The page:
Thursday, June 17, 2010

Your brand is the most important asset you have, it’s the virtual you.

Recently I had the pleasure of working with an incredible
photographer. It was during a photo shoot that I realized
that he, in particular, was more than a picture taker, he was
an image maker. He takes the subtle nuances and feelings of a
person, place or thing that can only be experienced in real
life, then conveys as many of them as possible in his
photography, so the viewer can experience those same nuances
and feelings via the photo. It is these subtle nuances and
feelings that also make up a person or company's brand.

A lot of small businesses joke with me when we talk about
their brand, "I am not a brand, Coke, Nike and Wal-Mart are
brands." I usually reply "Yes you are!" Every person, place,
thing or entity is a brand. They all emote feelings and/or
images when we talk or think about them which in turn defines
their brand. The big question is "Is the brand fully defined
and who defined it?" When we mention Coke or Nike or Wal-Mart
certain feelings and/or images immediately come to our minds.
These companies spend billions defining their brand and what
it means to consumers, hoping that the feelings and/or images
result in sales.

A brand can be defined by the company or by its consumers. If
consumers define a brand the company has lost control of the
brand. For example - Brand A is viewed as a cheap alternative
to Brand X yet Brand X sells much more product because it's
brand is viewed as a better value, even though it is more
expensive and lower quality. Brand A did very little
marketing and let each consumers define their brand, while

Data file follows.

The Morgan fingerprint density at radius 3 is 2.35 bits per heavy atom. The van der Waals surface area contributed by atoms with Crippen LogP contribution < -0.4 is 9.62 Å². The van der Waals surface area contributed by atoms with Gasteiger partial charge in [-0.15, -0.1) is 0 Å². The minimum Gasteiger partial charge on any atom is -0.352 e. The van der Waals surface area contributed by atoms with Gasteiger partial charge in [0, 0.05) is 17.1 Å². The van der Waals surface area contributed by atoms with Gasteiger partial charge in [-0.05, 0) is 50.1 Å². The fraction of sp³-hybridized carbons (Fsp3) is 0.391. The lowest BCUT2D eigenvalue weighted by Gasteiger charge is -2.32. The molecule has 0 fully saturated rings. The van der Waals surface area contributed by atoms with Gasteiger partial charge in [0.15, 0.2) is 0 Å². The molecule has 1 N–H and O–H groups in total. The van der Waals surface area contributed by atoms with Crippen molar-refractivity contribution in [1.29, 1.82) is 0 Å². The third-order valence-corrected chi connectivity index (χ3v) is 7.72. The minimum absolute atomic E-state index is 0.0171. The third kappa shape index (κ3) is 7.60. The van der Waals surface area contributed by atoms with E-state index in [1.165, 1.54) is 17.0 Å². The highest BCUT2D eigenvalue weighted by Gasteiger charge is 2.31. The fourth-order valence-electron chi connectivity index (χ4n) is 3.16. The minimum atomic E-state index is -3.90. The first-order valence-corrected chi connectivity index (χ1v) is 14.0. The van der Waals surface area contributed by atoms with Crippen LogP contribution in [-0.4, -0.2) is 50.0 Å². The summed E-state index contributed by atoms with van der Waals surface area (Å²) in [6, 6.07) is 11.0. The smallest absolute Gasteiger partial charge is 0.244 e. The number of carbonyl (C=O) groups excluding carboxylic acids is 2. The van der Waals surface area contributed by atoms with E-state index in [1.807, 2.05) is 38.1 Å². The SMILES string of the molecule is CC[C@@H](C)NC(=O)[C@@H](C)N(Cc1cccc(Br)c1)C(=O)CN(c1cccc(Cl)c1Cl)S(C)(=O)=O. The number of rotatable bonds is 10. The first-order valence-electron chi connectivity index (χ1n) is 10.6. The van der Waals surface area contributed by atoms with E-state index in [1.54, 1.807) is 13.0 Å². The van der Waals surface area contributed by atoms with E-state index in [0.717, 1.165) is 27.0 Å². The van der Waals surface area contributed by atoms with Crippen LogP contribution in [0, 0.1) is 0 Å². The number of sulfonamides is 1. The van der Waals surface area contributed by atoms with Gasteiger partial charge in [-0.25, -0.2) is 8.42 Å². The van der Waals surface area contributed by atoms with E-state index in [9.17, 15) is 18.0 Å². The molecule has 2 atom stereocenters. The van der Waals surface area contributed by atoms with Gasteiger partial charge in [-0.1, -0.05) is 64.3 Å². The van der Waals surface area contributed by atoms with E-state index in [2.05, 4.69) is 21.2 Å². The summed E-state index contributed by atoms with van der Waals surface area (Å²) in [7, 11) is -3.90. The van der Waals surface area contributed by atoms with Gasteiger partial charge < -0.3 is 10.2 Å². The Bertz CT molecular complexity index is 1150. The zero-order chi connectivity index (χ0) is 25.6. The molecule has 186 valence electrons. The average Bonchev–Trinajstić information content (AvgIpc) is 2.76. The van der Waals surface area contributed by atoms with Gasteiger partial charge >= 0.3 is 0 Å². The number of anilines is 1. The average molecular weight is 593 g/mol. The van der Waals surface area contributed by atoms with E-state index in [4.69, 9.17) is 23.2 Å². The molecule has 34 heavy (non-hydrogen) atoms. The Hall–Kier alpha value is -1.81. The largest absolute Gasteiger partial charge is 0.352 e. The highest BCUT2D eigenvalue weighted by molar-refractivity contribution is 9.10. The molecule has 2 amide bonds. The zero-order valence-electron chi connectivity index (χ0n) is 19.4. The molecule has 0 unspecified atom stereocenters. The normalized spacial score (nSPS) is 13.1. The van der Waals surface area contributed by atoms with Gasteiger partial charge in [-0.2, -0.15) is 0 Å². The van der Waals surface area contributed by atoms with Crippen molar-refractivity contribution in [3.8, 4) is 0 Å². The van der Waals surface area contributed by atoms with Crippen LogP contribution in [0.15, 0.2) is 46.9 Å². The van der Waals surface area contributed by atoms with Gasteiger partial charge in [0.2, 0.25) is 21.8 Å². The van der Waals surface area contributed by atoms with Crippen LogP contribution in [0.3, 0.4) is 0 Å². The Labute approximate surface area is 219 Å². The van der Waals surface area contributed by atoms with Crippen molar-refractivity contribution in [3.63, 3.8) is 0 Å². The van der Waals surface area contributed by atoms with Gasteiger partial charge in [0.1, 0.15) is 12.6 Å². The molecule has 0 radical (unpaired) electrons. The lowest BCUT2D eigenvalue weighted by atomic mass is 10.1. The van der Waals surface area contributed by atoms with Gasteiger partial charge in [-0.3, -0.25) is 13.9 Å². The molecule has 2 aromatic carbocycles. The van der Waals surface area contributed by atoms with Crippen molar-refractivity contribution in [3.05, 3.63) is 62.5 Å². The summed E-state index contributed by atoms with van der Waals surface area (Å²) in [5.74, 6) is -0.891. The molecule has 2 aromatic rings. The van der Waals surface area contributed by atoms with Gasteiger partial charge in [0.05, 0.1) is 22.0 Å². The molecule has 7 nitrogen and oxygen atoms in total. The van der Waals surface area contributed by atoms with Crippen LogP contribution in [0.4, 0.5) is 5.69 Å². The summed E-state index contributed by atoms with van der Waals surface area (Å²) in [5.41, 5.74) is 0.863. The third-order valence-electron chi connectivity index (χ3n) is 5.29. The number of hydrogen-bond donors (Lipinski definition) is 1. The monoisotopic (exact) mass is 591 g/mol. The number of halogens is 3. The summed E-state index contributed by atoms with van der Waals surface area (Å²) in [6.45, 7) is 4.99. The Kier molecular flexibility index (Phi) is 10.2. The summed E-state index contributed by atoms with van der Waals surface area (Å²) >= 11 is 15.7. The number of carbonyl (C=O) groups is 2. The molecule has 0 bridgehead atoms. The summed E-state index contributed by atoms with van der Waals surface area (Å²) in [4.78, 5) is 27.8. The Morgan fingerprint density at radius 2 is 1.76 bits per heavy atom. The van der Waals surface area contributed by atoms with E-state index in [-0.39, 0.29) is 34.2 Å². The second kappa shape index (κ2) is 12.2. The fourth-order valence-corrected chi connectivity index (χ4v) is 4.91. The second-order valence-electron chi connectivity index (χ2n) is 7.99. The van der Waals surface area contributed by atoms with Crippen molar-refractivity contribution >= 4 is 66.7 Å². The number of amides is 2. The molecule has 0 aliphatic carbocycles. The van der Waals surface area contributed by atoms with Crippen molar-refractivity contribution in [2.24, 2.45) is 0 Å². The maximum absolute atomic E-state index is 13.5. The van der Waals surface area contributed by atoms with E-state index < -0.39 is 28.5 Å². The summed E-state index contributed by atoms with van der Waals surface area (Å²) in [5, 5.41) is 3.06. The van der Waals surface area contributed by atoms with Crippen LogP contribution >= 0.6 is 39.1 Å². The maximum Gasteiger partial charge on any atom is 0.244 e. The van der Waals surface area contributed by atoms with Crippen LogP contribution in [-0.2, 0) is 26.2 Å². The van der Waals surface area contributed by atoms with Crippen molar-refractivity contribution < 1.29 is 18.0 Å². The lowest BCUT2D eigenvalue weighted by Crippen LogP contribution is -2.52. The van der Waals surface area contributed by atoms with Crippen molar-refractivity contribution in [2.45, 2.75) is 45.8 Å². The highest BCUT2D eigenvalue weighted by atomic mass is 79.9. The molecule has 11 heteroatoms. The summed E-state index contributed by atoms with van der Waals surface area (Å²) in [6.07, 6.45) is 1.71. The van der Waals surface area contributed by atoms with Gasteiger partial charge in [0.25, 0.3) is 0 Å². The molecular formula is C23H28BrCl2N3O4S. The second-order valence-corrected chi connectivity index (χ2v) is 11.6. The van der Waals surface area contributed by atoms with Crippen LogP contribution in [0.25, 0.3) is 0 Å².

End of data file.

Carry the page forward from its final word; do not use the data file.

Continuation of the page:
Brand X executed a well thought out marketing strategy to
define and manage its brand.

Everything a business does defines their brand. How the phone
is answered, the appearance of a delivery person, how an
invoice looks, even how timely their collections are; these
are all reflections of the business which ultimately defines
the brand even more than marketing. Accordingly everything
that touches a client should be reviewed as a marketing and
brand defining opportunity. Consumers indirectly view it this
way, so should businesses.

For most small businesses, their brand is typically the last
thing they think about. Yet over coming a bad or consumer
defined brand is much more expensive and time consuming then
properly planning your brand strategy as part of your
marketing strategy. A well defined and supported brand
facilitates and accelerates word-of-mouth marketing,
referrals and loyal recurring customers - the very things
that will determine if a business is slightly or extremely

Small businesses have more to gain by properly defining their
brand because they can focus on the specific needs of their
market much better than the national brand of a big box or
chain store. Small businesses need to invest in their biggest
and most competitive asset, their brand, before someone else
takes control for them.

powered by

No comments:

Post a Comment